Session Title: Phenomenology and Clinical Assessment of Movement Disorders
Session Time: 1:15pm-2:45pm
Location: Les Muses Terrace, Level 3
Objective: To assess satisfaction with care in patients with late stage Parkinson’s disease (PD) and to identify factors associated with patient satisfaction with care. Moreover, to assess informal caregivers’ satisfaction with support and to identify factors associated with caregivers’ satisfaction with support.
Background: In the late and most severe stage of PD, both motor and non-motor symptoms (NMS) are pronounced and the patients become increasingly dependent on help from others in their daily life. Consequently, there is an increasing demand on health and social care resources for these patients and support for their informal caregivers. Increased knowledge regarding factors associated with satisfaction with care and support in late stage PD could serve as an important base for optimizing health and social care for this patient group.
Method: The sample consisted of 107 late stage PD (i.e., Hoehn and Yahr [HY] stages IV-V) patients in Sweden and their informal caregivers (n = 76). Satisfaction with care/support was assessed by a study specific question with five response categories, which were dichotomized as satisfied (very satisfied or satisfied) and not satisfied (neutral, unsatisfied or very unsatisfied). Factors potentially associated with satisfaction with care/support were assessed and entered into multivariable logistic regression analyses.
Results: Fifty-eight (59%) of the patients and 45 (59%) of the informal caregivers reported satisfaction with their overall care/support. Patients satisfied with their care reported higher independence in activities of daily living (ADL) (Katz ADL index; P = 0.044), less depressive symptoms (GDS-30; P = 0.005) and higher individual quality of life (QoL) (SEIQoL-Q; P = 0.036). Multivariable logistic regression analyses identified satisfaction with care as negatively associated with depressive symptoms (P = 0.015) and positively associated with independence in ADL (P = 0.025). For informal caregivers, the analyses identified satisfaction with support as positively associated with patient HY stage (P = 0.005) and negatively associated with caregiver QoL (ACQLI; P = 0.012).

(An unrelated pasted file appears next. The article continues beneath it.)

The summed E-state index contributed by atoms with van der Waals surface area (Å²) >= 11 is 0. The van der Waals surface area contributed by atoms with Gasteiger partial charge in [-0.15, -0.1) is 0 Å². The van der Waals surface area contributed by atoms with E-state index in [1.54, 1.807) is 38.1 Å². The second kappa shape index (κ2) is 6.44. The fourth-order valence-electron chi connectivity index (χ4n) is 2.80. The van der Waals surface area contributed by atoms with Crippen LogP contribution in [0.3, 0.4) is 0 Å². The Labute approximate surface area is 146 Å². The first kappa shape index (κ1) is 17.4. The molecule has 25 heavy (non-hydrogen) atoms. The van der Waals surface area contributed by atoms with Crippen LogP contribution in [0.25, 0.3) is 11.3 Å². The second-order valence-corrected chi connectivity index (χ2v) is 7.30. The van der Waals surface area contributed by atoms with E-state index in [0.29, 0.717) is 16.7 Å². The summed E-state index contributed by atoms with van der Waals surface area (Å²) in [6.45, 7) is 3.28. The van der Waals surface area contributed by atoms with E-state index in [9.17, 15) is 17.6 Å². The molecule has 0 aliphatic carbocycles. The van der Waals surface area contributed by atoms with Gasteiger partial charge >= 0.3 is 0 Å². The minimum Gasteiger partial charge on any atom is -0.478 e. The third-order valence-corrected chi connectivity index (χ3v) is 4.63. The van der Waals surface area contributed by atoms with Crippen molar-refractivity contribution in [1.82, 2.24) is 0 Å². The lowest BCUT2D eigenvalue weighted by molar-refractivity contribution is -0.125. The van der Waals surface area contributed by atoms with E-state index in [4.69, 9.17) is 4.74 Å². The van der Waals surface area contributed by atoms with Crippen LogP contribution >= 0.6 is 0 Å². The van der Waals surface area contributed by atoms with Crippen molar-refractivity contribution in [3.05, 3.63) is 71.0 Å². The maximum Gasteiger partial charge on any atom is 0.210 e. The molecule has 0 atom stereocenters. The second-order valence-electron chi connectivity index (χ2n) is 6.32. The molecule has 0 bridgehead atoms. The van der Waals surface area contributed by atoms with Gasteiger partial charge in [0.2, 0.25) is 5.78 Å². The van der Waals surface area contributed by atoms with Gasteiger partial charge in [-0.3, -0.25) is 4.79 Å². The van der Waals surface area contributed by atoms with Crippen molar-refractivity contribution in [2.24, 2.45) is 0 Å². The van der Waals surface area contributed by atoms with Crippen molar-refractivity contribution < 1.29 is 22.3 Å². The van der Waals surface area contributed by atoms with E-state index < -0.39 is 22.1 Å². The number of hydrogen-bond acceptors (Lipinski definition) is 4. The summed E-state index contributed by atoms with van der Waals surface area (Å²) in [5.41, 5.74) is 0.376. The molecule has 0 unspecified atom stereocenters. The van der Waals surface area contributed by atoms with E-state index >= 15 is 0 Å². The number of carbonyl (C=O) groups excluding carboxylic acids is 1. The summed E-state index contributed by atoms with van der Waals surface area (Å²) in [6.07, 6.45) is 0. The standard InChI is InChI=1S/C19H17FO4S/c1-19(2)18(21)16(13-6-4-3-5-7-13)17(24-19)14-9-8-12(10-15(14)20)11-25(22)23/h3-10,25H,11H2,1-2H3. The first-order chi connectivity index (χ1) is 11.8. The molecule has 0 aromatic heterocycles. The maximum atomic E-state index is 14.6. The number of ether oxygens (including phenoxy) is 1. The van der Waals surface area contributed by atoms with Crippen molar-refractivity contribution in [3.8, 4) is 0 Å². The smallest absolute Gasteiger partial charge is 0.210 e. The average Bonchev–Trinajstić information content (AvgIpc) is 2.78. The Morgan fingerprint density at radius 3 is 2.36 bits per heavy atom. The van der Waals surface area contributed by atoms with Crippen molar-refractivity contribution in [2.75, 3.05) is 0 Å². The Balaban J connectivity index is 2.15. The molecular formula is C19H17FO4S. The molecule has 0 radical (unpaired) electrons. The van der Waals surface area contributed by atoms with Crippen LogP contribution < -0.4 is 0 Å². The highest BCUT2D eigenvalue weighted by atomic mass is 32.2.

Conclusion: The results indicate that an effective both pharmacological and non-pharmacological PD therapy is important; to adequately treat motor and NMS (e.g., depressive symptoms) in order to improve depressive symptoms and patient independence in ADL. This may benefit not only the patients, but also their informal caregivers.
To cite this abstract in AMA style:K. Rosqvist, P. Hagell, S. Iwarsson, M. Nilsson, P. Odin. Satisfaction with care in late stage Parkinson’s disease [abstract]. Mov Disord. 2019; 34 (suppl 2). https://www.mdsabstracts.org/abstract/satisfaction-with-care-in-late-stage-parkinsons-disease/. Accessed December 10, 2023.
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MDS Abstracts - https://www.mdsabstracts.org/abstract/satisfaction-with-care-in-late-stage-parkinsons-disease/